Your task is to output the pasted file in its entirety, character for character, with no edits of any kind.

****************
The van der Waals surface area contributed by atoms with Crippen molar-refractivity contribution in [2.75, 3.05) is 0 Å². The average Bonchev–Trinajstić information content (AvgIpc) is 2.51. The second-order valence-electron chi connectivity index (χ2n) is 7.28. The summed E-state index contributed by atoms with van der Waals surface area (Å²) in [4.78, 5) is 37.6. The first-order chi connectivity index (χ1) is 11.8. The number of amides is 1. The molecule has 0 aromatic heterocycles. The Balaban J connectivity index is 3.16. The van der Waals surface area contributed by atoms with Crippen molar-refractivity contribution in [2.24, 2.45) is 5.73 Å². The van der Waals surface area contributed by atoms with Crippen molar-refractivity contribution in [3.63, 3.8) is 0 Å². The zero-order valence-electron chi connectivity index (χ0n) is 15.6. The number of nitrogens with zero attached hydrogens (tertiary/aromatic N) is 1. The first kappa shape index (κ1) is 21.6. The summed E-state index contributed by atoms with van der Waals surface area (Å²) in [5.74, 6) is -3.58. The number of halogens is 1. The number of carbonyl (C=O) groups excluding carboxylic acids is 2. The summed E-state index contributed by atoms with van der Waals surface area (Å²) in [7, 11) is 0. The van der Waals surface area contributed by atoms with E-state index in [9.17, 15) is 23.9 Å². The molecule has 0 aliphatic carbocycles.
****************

The van der Waals surface area contributed by atoms with Crippen molar-refractivity contribution in [2.75, 3.05) is 0 Å². The average Bonchev–Trinajstić information content (AvgIpc) is 2.51. The second-order valence-electron chi connectivity index (χ2n) is 7.28. The summed E-state index contributed by atoms with van der Waals surface area (Å²) in [4.78, 5) is 37.6. The first-order chi connectivity index (χ1) is 11.8. The number of amides is 1. The molecule has 0 aromatic heterocycles. The Balaban J connectivity index is 3.16. The van der Waals surface area contributed by atoms with Crippen molar-refractivity contribution in [2.24, 2.45) is 5.73 Å². The van der Waals surface area contributed by atoms with Crippen molar-refractivity contribution in [3.63, 3.8) is 0 Å². The zero-order valence-electron chi connectivity index (χ0n) is 15.6. The number of nitrogens with zero attached hydrogens (tertiary/aromatic N) is 1. The first kappa shape index (κ1) is 21.6. The summed E-state index contributed by atoms with van der Waals surface area (Å²) in [5.74, 6) is -3.58. The number of halogens is 1. The number of carbonyl (C=O) groups excluding carboxylic acids is 2. The summed E-state index contributed by atoms with van der Waals surface area (Å²) in [7, 11) is 0. The van der Waals surface area contributed by atoms with E-state index in [9.17, 15) is 23.9 Å². The molecule has 0 aliphatic carbocycles.